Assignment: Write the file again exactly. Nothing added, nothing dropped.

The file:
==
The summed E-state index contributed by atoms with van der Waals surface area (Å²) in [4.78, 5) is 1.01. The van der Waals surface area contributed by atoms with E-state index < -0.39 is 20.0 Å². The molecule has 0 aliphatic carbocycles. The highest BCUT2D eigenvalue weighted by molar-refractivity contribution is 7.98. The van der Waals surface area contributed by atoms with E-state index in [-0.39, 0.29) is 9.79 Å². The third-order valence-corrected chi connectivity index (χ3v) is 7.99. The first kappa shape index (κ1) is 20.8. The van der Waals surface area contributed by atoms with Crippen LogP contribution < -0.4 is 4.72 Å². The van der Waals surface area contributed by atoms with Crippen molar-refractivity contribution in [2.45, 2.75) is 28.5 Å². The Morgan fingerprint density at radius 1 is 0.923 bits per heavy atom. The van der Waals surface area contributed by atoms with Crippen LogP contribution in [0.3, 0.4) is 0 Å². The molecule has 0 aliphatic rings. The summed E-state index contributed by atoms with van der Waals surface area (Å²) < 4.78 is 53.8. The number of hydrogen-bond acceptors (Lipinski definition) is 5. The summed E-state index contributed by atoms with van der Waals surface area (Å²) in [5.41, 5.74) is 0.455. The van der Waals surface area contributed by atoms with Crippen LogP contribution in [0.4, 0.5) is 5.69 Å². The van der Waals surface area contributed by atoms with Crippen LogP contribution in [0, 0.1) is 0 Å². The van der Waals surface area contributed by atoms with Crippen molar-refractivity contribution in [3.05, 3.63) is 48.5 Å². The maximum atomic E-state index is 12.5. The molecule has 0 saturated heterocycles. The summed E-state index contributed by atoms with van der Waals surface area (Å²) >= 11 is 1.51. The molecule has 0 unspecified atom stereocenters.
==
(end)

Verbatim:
The summed E-state index contributed by atoms with van der Waals surface area (Å²) in [4.78, 5) is 1.01. The van der Waals surface area contributed by atoms with E-state index < -0.39 is 20.0 Å². The molecule has 0 aliphatic carbocycles. The highest BCUT2D eigenvalue weighted by molar-refractivity contribution is 7.98. The van der Waals surface area contributed by atoms with E-state index in [-0.39, 0.29) is 9.79 Å². The third-order valence-corrected chi connectivity index (χ3v) is 7.99. The first kappa shape index (κ1) is 20.8. The van der Waals surface area contributed by atoms with Crippen LogP contribution < -0.4 is 4.72 Å². The van der Waals surface area contributed by atoms with Crippen molar-refractivity contribution in [2.45, 2.75) is 28.5 Å². The Morgan fingerprint density at radius 1 is 0.923 bits per heavy atom. The van der Waals surface area contributed by atoms with Crippen LogP contribution in [0.3, 0.4) is 0 Å². The molecule has 0 aliphatic rings. The summed E-state index contributed by atoms with van der Waals surface area (Å²) < 4.78 is 53.8. The number of hydrogen-bond acceptors (Lipinski definition) is 5. The summed E-state index contributed by atoms with van der Waals surface area (Å²) in [5.41, 5.74) is 0.455. The van der Waals surface area contributed by atoms with Crippen LogP contribution in [0.4, 0.5) is 5.69 Å². The van der Waals surface area contributed by atoms with Crippen LogP contribution in [0, 0.1) is 0 Å². The van der Waals surface area contributed by atoms with Crippen molar-refractivity contribution in [3.05, 3.63) is 48.5 Å². The maximum atomic E-state index is 12.5. The molecule has 0 saturated heterocycles. The summed E-state index contributed by atoms with van der Waals surface area (Å²) >= 11 is 1.51. The molecule has 0 unspecified atom stereocenters.